Keats was inspired to write To Autumn after walking through the water meadows of Winchester, England, in an early autumn evening of 1819. There is a story that Keats could not concentrate on his work in his rented rooms because the landlady's daughter was practicing the violin. Driven to distraction, he went out behind Winchester College to walk and to think. He returned and wrote the poem straight away.
The poem has three stanzas of eleven lines describing the taste, sights and sounds of autumn. Much of the third stanza, however, is dedicated to diction, symbolism, and literary devices with decisively negative connotations, as it describes the end of the day and the end of autumn.
1Season of mists and mellow fruitfulness,
Close bosom-friend of the maturing sun;Conspiring with him how to load and bless
With fruit the vines that round the thatch-eaves run;To bend with apples the moss'd cottage-trees,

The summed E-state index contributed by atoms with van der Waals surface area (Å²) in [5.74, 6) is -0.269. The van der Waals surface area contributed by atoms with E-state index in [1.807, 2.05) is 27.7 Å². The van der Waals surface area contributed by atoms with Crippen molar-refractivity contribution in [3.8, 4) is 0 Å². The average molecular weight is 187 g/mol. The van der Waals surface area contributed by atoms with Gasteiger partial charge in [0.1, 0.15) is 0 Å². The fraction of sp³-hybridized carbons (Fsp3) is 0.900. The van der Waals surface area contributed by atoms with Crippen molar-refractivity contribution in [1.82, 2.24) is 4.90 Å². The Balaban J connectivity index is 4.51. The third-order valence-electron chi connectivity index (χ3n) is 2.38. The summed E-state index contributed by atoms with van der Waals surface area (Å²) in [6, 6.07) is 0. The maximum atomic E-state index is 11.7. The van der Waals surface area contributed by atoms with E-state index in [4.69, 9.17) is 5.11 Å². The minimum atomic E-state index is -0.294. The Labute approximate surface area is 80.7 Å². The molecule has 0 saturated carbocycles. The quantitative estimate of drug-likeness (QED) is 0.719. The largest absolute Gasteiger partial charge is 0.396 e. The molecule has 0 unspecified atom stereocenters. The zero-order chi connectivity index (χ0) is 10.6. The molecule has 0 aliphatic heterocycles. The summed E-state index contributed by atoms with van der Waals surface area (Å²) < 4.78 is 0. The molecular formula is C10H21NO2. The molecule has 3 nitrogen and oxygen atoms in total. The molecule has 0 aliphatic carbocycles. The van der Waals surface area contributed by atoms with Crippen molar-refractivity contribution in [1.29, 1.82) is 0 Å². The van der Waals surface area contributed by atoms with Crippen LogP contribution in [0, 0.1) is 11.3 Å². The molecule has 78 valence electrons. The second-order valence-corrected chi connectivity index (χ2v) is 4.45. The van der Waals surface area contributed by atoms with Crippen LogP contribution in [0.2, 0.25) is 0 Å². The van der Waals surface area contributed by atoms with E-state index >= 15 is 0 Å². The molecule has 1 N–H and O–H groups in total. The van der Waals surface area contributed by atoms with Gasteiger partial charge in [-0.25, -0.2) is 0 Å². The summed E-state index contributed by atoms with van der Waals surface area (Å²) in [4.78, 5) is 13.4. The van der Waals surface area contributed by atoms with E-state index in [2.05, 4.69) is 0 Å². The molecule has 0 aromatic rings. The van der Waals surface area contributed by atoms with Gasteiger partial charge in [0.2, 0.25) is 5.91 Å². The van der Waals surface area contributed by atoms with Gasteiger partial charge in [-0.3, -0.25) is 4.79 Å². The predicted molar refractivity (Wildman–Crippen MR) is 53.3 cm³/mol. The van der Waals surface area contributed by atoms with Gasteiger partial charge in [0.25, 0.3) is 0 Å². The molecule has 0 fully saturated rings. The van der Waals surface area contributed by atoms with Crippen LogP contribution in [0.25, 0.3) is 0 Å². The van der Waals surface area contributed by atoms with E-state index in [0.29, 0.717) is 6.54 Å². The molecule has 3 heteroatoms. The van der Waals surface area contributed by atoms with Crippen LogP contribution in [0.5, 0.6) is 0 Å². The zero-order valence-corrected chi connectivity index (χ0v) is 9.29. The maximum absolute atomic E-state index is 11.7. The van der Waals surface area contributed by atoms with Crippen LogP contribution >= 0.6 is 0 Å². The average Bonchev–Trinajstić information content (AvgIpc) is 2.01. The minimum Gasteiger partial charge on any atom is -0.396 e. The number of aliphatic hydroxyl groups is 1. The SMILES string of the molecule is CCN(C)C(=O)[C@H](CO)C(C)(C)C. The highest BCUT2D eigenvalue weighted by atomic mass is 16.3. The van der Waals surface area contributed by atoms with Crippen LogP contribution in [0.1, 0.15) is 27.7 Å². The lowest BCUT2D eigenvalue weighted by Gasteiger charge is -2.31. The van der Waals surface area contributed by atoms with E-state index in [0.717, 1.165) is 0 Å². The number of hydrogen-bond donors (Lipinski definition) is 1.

And fill all fruit with ripeness to the core;
To swell the gourd, and plump the hazel shells
With a sweet kernel; to set budding more,And still more, later flowers for the bees, Until they think warm days will never cease,
For Summer has o'er-brimm'd their clammy cells.
2Who hath not seen thee oft amid thy store?
Sometimes whoever seeks abroad may findThee sitting careless on a granary floor,
Thy hair soft-lifted by the winnowing wind;Or on a half-reap'd furrow sound asleep,
Drows'd with the fume of poppies, while thy hook
Spares the next swath and all its twined flowers:And sometimes like a gleaner thou dost keep
Steady thy laden head across a brook;
Or by a cyder-press, with patient look,
Thou watchest the last oozings hours by hours.
3Where are the songs of Spring? Ay, where are they?
Think not of them, thou hast thy music too,--While barred clouds bloom the soft-dying day,
And touch the stubble-plains with rosy hue;Then in a wailful choir the small gnats mourn
Among the river sallows, borne aloft
Or sinking as the light wind lives or dies;And full-grown lambs loud bleat from hilly bourn;
Hedge-crickets sing; and now with treble soft
The red-breast whistles from a garden-croft;
And gathering swallows twitter in the skies.